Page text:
The actor's new film tells the true story of an escape by anti-apartheid activists from Pretoria Prison in 1979.
Police in South Africa's capital, Pretoria, have arrested 17 people in connection with a violent, day-long protest that saw foreign-owned businesses being looted and torched, Johannesburg-based Times Live reports.
The street protests began on Wednesday, a day after a local taxi driver was killed by a suspected drug dealer.
The BBC's Outside Source spoke to a taxi driver who said that taxi drivers had nothing to do with the violence and looting.
"We are just looking for the guy that actually killed our colleague", he told Outside Source.
He accused the police of inactivity, saying the police were "raiding but not doing anything".
South Africa has a history of xenophobic attacks by black people who accuse citizens of other African countries, as well as Asian countries, of criminal activity, stealing jobs and selling expired goods.
Listen to Outside Source interview with the Pretoria taxi driver below:
You may also be interested in:
It follows the fatal shooting of a taxi driver who was allegedly chasing drug dealers
About 20 students from the US have been robbed at gunpoint while visiting a primary school just outside South Africa's capital, Pretoria.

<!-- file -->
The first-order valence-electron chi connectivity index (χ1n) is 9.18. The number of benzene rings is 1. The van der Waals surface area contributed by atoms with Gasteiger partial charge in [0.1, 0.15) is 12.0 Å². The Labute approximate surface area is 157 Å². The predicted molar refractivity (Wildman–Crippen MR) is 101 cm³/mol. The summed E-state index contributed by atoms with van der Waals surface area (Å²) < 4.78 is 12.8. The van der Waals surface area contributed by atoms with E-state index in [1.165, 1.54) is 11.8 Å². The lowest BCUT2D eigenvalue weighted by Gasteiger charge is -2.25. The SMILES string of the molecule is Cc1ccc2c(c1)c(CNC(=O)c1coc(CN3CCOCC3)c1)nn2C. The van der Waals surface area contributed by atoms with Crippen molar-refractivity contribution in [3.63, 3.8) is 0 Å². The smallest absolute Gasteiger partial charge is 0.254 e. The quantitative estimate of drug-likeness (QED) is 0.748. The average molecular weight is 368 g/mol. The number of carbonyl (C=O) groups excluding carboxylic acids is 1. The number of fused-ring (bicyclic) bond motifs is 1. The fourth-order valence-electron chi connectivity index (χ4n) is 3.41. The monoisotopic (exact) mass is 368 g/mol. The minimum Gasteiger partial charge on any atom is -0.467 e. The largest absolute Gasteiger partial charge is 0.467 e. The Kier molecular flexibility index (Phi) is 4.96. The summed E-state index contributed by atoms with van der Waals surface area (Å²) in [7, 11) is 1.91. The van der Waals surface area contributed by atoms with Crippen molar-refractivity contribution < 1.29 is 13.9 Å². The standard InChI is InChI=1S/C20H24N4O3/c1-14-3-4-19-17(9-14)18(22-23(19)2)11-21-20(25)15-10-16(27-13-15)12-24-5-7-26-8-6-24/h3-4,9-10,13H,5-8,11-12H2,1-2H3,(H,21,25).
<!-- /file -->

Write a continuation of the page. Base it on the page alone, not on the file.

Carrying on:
The students, who were visiting Mamelodi school in Tshwane as part of an outreach programme, were made to lie on the floor while robbers took their bags containing phones, purses and electronic devices.
An employee of the school was hit on the head by a gun and a passerby was shot in the arm by a stray bullet.
A school official told Sowetan Live that the armed robbers trailed the visitors' bus before following them into the school.
"It happened so fast, maybe in eight minutes. They had taken everyone's bag and headed for the exit. We started screaming," they said.
The official said the foreign students were "shaken" and "in tears".
The suspects have not yet been found and police are appealing for any information.
He served as South Africa's foreign minister for 17 years until the end of the apartheid